The Frick Art Reference Library Photoarchive has contributed nearly 25,000 images to the Artstor Digital Library. Artstor, in turn, converted the images from various analog media to a digital format.

A.C. Cooper Archive

This archive consists of approximately 10,000 glass plate and nitrate negatives, as well as polyester “interpositives,” which were produced by the London firm of A.C. Cooper. Established in 1918, A.C. Cooper was one of the first companies to specialize in photographing works of art in both private and public collections. The Frick Art Reference Library maintained a subscription to A. C. Cooper’s photographs of lots offered for sale at Sotheby’s and Christie’s from 1922-1937. As such, they provide a visual record of rarely-published art works, as they passed through London art auctions. The entire archive is represented in ARTstor, with a particular focus on paintings, but also including prints and drawings.

Sansoni Archive

This archive consists of approximately 8,800 glass plate negatives, which were produced in the early 20th century by the Florentine photographer Mario Sansoni. From 1925-1951, Sansoni photographed works in situ throughout Italy. In some cases, the Sansoni negatives are the only record of works of art that have become inaccessible, severely damaged, or lost. The entire archive is represented in ARTstor, documenting Medieval and Renaissance paintings, fresco cycles, and other forms of architectural decoration throughout Italy.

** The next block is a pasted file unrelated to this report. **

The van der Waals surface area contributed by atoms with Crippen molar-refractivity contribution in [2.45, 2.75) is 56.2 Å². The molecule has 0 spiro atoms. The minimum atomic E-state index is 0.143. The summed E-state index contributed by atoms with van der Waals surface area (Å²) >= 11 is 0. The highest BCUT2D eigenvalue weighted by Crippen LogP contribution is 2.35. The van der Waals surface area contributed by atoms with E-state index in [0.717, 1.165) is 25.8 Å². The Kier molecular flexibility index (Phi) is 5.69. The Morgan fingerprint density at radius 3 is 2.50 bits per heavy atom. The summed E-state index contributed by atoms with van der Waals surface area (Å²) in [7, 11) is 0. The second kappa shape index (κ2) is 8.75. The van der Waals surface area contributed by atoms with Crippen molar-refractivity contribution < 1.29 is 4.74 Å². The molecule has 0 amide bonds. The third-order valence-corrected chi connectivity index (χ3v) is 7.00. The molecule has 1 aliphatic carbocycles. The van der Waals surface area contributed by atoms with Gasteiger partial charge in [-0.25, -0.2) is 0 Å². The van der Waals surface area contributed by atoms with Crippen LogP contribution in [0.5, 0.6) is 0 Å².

American Private Collections and Small Repositories

This archive consists of 40,000 works in American private collections and small public repositories, such as historical societies and colleges. The negatives were produced in the early 20th century by Frick Art Reference Library staff photographers, with the largest group taken by Ira W. Martin and Thurman Rotan. The Frick photographers traveled throughout the country to record works of art, while also capturing invaluable documentary information from their owners. Selections from this archive are represented in Artstor with approximately 6,000 images, primarily American and European paintings.

The Frick Art Reference Library was founded by Helen Clay Frick in 1920 “to encourage and develop the study of the fine arts, and to advance the general knowledge of kindred subjects.” Today, it is one of the outstanding art history libraries in the world.

The Photoarchive holds well over one million photographs that record works of art from the fourth to the mid-twentieth century by artists trained in the Western tradition. It is an essential and deep research resource for art historians, that offers an unparalleled range of unpublished documentation.